This is not amnesty. Amnesty is what President Carter gave the draft dodgers who came home from Canada with no penalties, no fines and no requirements whatsoever.
It should be remembered that most of these undocumented workers who have broken the law (and thus should be penalized) came here in order to work, whereas most of our home-grown criminals break the law in order to avoid work.
While the government focuses on enforcing the law, Christians are mandated to forgive and reflect God's grace toward all people within their communities, including illegal immigrants. The recent SBC resolution encouraged "churches to act redemptively and reach out to meet the physical, emotional and spiritual needs of all immigrants."
As citizens of the Lord's heavenly Kingdom, we have a divine mandate to respond compassionately toward those who are in need.
There is neither the political nor economic will in the U.S. population for forcibly rounding up 12 million people—many of them who have children who are American citizens—and shipping them back to their country of origin. Politics and public policy are the "art of the possible." The reality is that it is not feasible for the United States government to attempt to deport 12 million people. There has to be another way to resolve this issue.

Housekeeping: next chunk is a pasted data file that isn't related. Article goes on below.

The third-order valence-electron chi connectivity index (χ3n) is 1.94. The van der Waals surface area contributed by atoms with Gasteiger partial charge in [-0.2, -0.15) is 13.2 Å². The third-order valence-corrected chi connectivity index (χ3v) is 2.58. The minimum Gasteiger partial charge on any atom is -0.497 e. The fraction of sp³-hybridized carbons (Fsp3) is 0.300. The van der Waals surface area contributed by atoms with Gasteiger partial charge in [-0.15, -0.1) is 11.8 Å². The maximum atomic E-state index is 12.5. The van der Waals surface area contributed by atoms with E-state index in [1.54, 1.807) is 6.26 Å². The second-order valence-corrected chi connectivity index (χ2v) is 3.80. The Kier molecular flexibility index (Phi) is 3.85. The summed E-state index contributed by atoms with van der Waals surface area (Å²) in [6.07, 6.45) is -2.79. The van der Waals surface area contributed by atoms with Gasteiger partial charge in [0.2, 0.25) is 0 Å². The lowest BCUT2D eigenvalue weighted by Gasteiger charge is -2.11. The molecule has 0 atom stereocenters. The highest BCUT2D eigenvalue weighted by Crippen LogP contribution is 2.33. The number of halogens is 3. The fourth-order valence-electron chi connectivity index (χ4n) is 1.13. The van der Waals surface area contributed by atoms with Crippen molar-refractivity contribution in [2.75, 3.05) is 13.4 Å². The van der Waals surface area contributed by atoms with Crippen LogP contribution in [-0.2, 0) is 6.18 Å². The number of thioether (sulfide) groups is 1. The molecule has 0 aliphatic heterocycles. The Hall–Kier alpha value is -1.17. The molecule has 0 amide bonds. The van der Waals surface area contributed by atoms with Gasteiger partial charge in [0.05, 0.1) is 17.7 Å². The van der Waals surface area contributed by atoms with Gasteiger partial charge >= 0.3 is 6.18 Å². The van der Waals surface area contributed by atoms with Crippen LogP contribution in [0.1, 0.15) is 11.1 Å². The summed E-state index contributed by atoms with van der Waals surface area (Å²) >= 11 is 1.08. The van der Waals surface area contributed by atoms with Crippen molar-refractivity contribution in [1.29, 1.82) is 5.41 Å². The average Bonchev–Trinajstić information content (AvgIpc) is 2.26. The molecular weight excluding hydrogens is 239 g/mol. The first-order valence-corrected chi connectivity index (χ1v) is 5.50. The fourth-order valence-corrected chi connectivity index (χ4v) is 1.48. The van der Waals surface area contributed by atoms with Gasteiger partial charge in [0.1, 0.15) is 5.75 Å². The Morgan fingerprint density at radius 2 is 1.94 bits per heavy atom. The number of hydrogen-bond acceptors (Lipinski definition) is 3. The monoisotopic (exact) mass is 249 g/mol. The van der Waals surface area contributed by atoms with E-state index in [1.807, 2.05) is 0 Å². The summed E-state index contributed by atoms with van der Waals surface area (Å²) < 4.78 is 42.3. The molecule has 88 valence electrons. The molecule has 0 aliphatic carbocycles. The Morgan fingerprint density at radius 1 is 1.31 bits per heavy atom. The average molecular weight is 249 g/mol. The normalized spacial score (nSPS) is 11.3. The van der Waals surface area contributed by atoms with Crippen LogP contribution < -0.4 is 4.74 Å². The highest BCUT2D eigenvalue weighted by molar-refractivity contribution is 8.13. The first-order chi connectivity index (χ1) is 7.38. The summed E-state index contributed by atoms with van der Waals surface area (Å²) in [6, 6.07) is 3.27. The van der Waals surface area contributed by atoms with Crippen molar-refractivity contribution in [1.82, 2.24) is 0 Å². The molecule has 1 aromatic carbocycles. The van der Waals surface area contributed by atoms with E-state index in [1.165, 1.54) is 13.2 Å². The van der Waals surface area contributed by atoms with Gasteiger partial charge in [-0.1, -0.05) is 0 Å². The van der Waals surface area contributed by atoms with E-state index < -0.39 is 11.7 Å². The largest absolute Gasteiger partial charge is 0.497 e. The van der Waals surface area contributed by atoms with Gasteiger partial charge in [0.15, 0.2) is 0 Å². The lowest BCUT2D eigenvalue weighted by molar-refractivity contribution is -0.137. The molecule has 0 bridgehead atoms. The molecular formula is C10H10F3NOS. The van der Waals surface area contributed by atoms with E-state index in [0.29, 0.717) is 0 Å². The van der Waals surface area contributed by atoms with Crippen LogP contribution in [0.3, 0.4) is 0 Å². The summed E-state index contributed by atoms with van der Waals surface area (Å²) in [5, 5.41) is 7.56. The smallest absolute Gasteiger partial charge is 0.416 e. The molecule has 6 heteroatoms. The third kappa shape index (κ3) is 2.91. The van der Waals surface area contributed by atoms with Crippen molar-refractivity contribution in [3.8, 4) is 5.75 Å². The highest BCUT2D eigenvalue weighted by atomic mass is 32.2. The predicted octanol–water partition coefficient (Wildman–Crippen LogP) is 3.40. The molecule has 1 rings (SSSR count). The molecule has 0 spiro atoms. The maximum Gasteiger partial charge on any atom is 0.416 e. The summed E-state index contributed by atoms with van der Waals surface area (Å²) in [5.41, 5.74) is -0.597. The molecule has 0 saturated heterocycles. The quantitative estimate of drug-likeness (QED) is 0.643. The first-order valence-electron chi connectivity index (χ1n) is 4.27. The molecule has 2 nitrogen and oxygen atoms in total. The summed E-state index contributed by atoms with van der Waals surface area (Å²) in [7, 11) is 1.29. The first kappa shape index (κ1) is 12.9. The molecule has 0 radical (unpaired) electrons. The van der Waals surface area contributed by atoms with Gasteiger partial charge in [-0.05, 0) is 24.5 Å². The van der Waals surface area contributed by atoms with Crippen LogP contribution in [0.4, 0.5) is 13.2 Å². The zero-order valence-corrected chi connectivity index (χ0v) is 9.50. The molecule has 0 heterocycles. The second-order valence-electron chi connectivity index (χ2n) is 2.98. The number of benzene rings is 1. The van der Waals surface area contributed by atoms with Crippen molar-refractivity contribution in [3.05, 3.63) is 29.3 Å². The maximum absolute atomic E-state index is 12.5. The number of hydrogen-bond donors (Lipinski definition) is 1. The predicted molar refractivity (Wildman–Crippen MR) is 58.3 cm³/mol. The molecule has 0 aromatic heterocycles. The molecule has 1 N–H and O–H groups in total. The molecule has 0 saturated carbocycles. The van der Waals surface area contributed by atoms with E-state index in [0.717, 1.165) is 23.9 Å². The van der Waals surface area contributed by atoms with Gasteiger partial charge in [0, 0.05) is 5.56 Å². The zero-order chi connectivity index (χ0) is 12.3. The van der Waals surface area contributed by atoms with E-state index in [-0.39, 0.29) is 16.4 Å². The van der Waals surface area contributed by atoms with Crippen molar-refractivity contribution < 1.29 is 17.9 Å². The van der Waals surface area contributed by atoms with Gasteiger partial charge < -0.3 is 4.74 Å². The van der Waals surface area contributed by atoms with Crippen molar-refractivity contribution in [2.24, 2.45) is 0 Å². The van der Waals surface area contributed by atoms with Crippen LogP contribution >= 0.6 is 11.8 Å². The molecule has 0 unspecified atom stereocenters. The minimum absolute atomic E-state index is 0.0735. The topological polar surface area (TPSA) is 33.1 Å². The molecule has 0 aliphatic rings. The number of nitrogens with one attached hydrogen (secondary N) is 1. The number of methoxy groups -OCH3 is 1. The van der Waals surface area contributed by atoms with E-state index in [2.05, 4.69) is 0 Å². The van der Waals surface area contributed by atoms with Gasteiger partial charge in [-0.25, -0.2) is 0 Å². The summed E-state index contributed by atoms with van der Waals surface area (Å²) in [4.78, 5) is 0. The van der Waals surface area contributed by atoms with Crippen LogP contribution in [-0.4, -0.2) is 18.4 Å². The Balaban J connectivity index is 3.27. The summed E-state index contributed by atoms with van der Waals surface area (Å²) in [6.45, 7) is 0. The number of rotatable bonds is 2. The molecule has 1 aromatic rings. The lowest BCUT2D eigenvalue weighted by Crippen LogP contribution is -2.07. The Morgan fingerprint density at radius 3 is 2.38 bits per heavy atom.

In hopes of providing a biblical solution to this matter, I have joined with other Evangelicals in calling for bipartisan immigration reform that:
- Respects the God-given dignity of every person
- Protects the unity of the immediate family
- Respects the rule of law
- Guarantees secure national borders
- Ensures fairness to taxpayers; and
- Establishes a path toward legal status and/or citizenship for those who qualify and who wish to become permanent residents
The reality is that we have been—and remain—a nation of immigrant settlers and the descendents of such settlers who braved oceans and many obstacles to come to this matchless land of opportunity to become Americans. Whether our ancestors came early or late, we are Americans, whatever nationality may be used to describe our heritage before we arrived. We should, and we will, always have room in this great nation for those who are willing to embrace the American dream and the American ideals that both inspired that dream and define it.
Richard Land is president of the Southern Baptist Convention's Ethics & Religious Liberty Commission and the host of three nationally syndicated radio programs—For Faith & Family, For Faith & Family's Insight, and Richard Land Live!